“I entered the next phase of my life in JC not knowing much about the inequalities and discrimination faced by Singaporeans. I was from an English speaking Christian school and mixing around with other races was not much of an issue. I must also admit that I was from a rather privileged family background.
I am Indian, more specifically a mix of a Tamil and Gujarati heritage, and am born a Hindu. These labels are important as we embrace diversity – not to divide, but to appreciate the rich diversity around us.
In JC, the first thing I noticed as I stepped into my new class was how nearly everyone was speaking in Chinese (Mandarin). Most of the students in my class (and my JC) were from Chinese SAP Schools. I still remember one of the first questions a classmate asked me – “”Are you Malay?””. I do not look Malay in any way, but to him as I later found out, as long as you are lighter skinned, you are Malay – likewise, if you are darker skinned you are definitely Indian.
The acute lack of awareness of other races became more and more apparent as the term progressed. Another one of my classmates (who is from another notable SAP School), did not know what Halal food meant and my exasperated reply to him led me to discover further that he didn’t know that Hindus were not allowed to eat beef. The ignorance only scratched the surface.
A disturbing number of of these SAP school students sang their school songs in Chinese, spoke in Chinese at home, to their friends, and everywhere else. They learnt a lot about China and Confucius teachings. They have an unhealthy obsession and love for China, it’s history and the rise of China as a superpower. The lives were almost entirely sino-centric and failed to appreciate and understand the diversity in our own home, let alone the rest of the world. There I said it. Many people think it, but do not talk about it. On their own, there is nothing wrong with the above. But SAP schools do not equip their students for a further beyond their safe zone of Chinese friends, colleagues, bosses etc. As many Indians can attest to, the discrimination and prejudice faced by Indians in the working world arises partly from the above.
Another of my classmate, who was also Indian (thankfully, ‘cos I wouldn’t have survived alone), was called names such as “”blacky””, the usual “”you’re so dark I can’t see you in the photo””, “”do you get sun burns?””, “”why do you have such curly hair?”” etc. Many of these comments would stun Indians who have never experienced them. For example, this girl has the loveliest hair, was very pretty and had a gorgeous smile. I must admit, I did have a little crush on her when I first met her. Coming from an all-boy school, this was indeed refreshing. On a side note, most of the other classes did not have any Indians. I guess most Indians preferred to head to the other top JC where diversity was not much of an issue (if only I’d known this sooner).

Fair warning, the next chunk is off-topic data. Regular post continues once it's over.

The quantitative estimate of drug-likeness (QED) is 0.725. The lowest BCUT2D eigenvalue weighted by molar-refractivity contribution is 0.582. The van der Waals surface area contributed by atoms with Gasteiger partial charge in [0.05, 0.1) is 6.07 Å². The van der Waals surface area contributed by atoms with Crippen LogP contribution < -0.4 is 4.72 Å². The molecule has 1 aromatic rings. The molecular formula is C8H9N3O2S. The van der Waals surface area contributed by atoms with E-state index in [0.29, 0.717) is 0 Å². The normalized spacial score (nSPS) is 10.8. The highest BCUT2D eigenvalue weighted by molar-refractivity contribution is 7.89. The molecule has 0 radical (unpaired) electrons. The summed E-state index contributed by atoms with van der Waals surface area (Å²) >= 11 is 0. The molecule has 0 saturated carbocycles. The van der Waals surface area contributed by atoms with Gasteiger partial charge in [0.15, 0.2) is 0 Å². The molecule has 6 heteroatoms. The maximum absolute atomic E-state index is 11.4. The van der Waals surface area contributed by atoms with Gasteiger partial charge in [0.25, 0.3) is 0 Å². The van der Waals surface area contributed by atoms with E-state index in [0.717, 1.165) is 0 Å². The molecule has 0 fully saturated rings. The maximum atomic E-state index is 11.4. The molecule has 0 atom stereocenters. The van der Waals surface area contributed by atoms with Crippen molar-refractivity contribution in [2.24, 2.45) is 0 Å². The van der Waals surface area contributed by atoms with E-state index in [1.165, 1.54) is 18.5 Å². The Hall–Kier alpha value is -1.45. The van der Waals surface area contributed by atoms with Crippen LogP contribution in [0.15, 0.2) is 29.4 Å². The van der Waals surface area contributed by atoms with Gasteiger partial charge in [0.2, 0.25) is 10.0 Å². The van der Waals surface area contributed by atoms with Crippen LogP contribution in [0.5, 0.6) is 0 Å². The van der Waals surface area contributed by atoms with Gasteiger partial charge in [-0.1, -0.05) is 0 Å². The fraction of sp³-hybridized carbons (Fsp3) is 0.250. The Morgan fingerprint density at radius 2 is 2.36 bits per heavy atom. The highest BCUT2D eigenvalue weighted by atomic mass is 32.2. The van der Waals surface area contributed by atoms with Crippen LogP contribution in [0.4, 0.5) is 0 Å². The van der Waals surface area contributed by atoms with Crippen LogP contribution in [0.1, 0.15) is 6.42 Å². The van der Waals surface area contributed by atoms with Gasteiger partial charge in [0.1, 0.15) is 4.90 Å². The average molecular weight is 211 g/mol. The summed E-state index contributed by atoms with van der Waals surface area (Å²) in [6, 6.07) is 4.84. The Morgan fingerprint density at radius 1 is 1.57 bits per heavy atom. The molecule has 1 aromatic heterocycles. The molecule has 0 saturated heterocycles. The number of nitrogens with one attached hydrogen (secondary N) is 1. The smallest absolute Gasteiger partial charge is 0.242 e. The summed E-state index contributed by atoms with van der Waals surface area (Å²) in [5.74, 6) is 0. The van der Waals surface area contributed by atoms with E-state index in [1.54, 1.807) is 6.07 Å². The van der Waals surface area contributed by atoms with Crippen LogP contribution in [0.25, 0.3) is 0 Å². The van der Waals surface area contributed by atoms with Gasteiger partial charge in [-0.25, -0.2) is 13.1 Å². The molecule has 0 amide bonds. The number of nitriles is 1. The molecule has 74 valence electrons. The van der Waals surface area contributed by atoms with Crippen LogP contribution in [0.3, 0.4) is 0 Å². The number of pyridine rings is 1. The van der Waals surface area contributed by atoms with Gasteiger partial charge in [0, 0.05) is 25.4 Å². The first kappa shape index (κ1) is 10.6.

I digress. So, I admired her tenacity and grit as she acted nonchalant, and occasionally defended herself. I mean when 18 students gang up against you, there’s only so much you can say and do. While I never partook in calling her names, I regret not having done more to defend, not just her, but Indians and minorities in general.
Part of the reason I did not was because I did not understand the issues at play. We are taught that there were race riots and that we live in a perfect utopia now, but that utopia cannot be tarnished by discourse. I now know that what she went through (and I) was more than just verbal abuse. It is a systemic bullying that is institutionalised and readily passed on from grandparents to parents, and now their children.
We do not have open and frank conversations about racism and discrimination. For starters, what is racism? Is it just about hating a particular race? I daresay, no! Sadly, many Singaporeans still think that their ignorance is not racism, their lack of trust, stereotypes of other races, are harmless. It is not. These very thought processes have led to the systemic marginalisation, prejudice, discrimination that Indians face later on in their lives (I’m sure Malays face these problems too, if not worse).
So when are we really gonna sit up and get real with ourselves? I watched Viola Davis’ Emmy acceptance speech and was wow-ed. In Singapore though, an Indian person could not have said that, and even if s/he did, s/he would not have gotten away with it.
I see everything much clearer now, and I hope more minorities, and the majority (sorry, but I have very low expectations of the majority), would stand up and make our voices heard.
Thank you for creating this platform. I apologise if I’ve touched on many issues (labels, diversity, SAP schools, ignorance, lack of discourse etc.), I just have too much I would like to say. Hope I have brought up some thought provoking points! ”
Also keep the posts coming, the entire point to this platform is to touch on touchy issues, we’ll never be able to deal with them if we can’t talk about them!
Source: I’m Not Racist, But